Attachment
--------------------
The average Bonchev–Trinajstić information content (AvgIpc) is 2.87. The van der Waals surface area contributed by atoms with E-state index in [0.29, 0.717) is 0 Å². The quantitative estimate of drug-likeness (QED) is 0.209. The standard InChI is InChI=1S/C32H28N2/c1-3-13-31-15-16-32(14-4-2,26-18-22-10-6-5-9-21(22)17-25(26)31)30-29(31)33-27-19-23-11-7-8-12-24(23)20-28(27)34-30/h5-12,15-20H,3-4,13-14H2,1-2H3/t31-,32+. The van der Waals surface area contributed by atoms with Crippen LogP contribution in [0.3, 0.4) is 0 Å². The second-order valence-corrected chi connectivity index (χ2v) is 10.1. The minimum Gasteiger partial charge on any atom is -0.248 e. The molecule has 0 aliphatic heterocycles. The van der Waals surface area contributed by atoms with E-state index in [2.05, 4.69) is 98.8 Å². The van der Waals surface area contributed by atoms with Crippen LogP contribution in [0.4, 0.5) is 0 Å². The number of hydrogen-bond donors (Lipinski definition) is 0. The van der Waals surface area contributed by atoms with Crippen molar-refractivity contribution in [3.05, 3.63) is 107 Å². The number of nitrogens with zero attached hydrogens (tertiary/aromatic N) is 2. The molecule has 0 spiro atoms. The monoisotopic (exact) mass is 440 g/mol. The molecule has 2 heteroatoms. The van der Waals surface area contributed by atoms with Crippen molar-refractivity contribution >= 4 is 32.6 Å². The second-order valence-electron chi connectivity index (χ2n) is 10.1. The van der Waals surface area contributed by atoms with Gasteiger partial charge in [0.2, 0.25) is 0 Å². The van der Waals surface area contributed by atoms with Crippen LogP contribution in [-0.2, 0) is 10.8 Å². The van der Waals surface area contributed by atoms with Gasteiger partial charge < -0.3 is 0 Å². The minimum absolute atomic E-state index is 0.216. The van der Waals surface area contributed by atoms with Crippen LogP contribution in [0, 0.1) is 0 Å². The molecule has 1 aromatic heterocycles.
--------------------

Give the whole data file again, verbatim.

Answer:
The average Bonchev–Trinajstić information content (AvgIpc) is 2.87. The van der Waals surface area contributed by atoms with E-state index in [0.29, 0.717) is 0 Å². The quantitative estimate of drug-likeness (QED) is 0.209. The standard InChI is InChI=1S/C32H28N2/c1-3-13-31-15-16-32(14-4-2,26-18-22-10-6-5-9-21(22)17-25(26)31)30-29(31)33-27-19-23-11-7-8-12-24(23)20-28(27)34-30/h5-12,15-20H,3-4,13-14H2,1-2H3/t31-,32+. The van der Waals surface area contributed by atoms with Crippen LogP contribution in [0.3, 0.4) is 0 Å². The second-order valence-corrected chi connectivity index (χ2v) is 10.1. The minimum Gasteiger partial charge on any atom is -0.248 e. The molecule has 0 aliphatic heterocycles. The van der Waals surface area contributed by atoms with E-state index in [2.05, 4.69) is 98.8 Å². The van der Waals surface area contributed by atoms with Crippen LogP contribution in [0.4, 0.5) is 0 Å². The number of hydrogen-bond donors (Lipinski definition) is 0. The van der Waals surface area contributed by atoms with Crippen molar-refractivity contribution in [3.05, 3.63) is 107 Å². The number of nitrogens with zero attached hydrogens (tertiary/aromatic N) is 2. The molecule has 0 spiro atoms. The monoisotopic (exact) mass is 440 g/mol. The molecule has 2 heteroatoms. The van der Waals surface area contributed by atoms with Crippen molar-refractivity contribution >= 4 is 32.6 Å². The second-order valence-electron chi connectivity index (χ2n) is 10.1. The van der Waals surface area contributed by atoms with Gasteiger partial charge in [0.2, 0.25) is 0 Å². The van der Waals surface area contributed by atoms with Crippen LogP contribution in [-0.2, 0) is 10.8 Å². The van der Waals surface area contributed by atoms with Gasteiger partial charge < -0.3 is 0 Å². The minimum absolute atomic E-state index is 0.216. The van der Waals surface area contributed by atoms with Crippen LogP contribution in [0, 0.1) is 0 Å². The molecule has 1 aromatic heterocycles.